Lowy family-backed fund buys Melbourne sheds on 4.4 per cent yield
Source: Financial Review
Real estate fund manager Assembly has joined the institutional investor push into industrial property after snapping up two warehouses in Melbourne’s south-east for $25 million.
Assembly, which is backed by the Lowy family, founders of Westfield, former Westfield chief operating officer Michael Gutman and Sydney-based private equity firm Alceon, acquired the fully leased warehouses in Dandenong South on a combined yield of 4.4 per cent.
As with last year’s $40 million purchase of a Harvey Norman-anchored homemaker centre in inner Melbourne, Assembly partnered with industrial property specialist Cadence Property Group, led by Charlie Buxton, on its dual purchase in Dandenong South.
The latest acquisition follows Assembly raising more than $70 million from new and existing wealthy investors in its latest funding round, taking the total raising for its ADPF1 fund to $280 million since being established in 2019.
To date, the fund has secured more than $200 million of acquisitions, including six early learning centres in north-west Sydney, as revealed by The Australian Financial Review’s Street Talk column.
The latest additions to the fund comprise a warehouse facility at 51-65 Nathan Road, bought for $11.75 million and leased to pallet hire company Loscam, and a warehouse down the street at 88-90 Nathan Road, leased to event and entertainment services company PRG, which sold for $13.25 million.
The vendor was Toorak-based investor David Feldman, who earlier this year sold the Coles-anchored Torquay Village mall near Geelong for $40 million.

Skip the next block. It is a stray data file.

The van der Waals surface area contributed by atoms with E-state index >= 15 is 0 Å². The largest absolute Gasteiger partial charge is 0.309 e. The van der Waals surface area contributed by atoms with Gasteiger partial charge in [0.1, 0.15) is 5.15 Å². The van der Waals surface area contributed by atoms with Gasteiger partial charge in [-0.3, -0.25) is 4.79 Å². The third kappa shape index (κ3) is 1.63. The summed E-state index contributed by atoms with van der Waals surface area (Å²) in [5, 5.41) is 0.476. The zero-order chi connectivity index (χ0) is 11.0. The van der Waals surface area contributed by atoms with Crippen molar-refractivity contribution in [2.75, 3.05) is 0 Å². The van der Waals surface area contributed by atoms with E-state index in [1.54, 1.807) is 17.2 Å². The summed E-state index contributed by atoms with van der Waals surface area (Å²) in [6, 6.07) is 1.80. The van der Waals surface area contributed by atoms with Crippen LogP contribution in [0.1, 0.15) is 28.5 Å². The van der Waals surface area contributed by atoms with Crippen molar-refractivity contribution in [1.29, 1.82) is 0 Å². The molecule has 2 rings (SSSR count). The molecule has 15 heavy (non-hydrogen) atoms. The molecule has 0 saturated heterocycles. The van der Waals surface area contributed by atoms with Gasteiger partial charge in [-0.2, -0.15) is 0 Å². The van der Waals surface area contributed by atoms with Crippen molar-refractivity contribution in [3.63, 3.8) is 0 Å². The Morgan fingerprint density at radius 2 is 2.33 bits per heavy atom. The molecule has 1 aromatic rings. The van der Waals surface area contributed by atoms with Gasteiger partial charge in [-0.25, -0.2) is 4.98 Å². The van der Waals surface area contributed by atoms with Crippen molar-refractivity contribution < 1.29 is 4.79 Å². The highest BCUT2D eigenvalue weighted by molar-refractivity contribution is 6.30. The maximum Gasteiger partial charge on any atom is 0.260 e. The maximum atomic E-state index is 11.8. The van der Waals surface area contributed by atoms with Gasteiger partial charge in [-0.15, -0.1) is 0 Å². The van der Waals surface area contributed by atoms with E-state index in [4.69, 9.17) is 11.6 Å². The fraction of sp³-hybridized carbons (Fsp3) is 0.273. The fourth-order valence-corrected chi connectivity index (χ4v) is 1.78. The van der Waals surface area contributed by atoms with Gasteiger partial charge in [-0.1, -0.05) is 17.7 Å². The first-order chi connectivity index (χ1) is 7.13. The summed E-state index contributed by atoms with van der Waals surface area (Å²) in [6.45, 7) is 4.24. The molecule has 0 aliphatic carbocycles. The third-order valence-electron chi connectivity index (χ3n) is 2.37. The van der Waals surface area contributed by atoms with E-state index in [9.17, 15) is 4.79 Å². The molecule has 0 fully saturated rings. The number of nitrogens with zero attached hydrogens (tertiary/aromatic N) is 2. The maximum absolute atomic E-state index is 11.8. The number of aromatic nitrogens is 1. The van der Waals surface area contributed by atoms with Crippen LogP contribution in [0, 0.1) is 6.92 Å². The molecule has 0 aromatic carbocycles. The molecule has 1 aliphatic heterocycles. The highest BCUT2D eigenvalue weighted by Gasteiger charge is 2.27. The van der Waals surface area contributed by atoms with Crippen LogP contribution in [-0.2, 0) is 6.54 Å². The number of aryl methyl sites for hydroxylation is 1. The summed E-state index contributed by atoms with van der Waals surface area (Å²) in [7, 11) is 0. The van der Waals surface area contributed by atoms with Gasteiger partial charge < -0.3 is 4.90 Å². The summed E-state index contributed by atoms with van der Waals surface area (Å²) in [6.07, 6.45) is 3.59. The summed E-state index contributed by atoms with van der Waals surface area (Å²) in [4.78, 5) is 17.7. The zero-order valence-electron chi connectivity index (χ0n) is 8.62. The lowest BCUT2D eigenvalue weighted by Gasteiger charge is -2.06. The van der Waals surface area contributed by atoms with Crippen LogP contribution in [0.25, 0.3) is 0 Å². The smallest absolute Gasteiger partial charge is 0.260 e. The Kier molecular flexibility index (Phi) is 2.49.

Both Dandenong warehouses offloaded by Mr Feldman occupy sites of more than two hectares, providing scope for expansion and further development.
“This value-add industrial strategy with Cadence is an exciting addition to our multi-sector portfolio in our diversified ADPF1,” said Mr Gutman, who is the chief executive of Assembly.
“We see a good opportunity to add similar opportunities into our portfolio over time”.
Mr Buxton said Cadence has long been bullish on Melbourne’s south-east due to a “real shortage of premium logistics facilities and development land”.
“Both assets were purchased at close to land value, provide a decent yield and have low site coverage in the lowest vacancy market in Victoria,” he said.
“This portfolio sits well with our general investment thesis and skill set and fits nicely into the strategy we are pursuing with our partner Assembly.”
The sale of the portfolio was negotiated by Knight Frank’s Scott Braithwaite.
“[Dandenong South] is a very tightly held precinct, with a number of long-standing owner-occupiers in the area, including Australia Post which owns a 25-hectare parcel next door,” Mr Braithwaite said.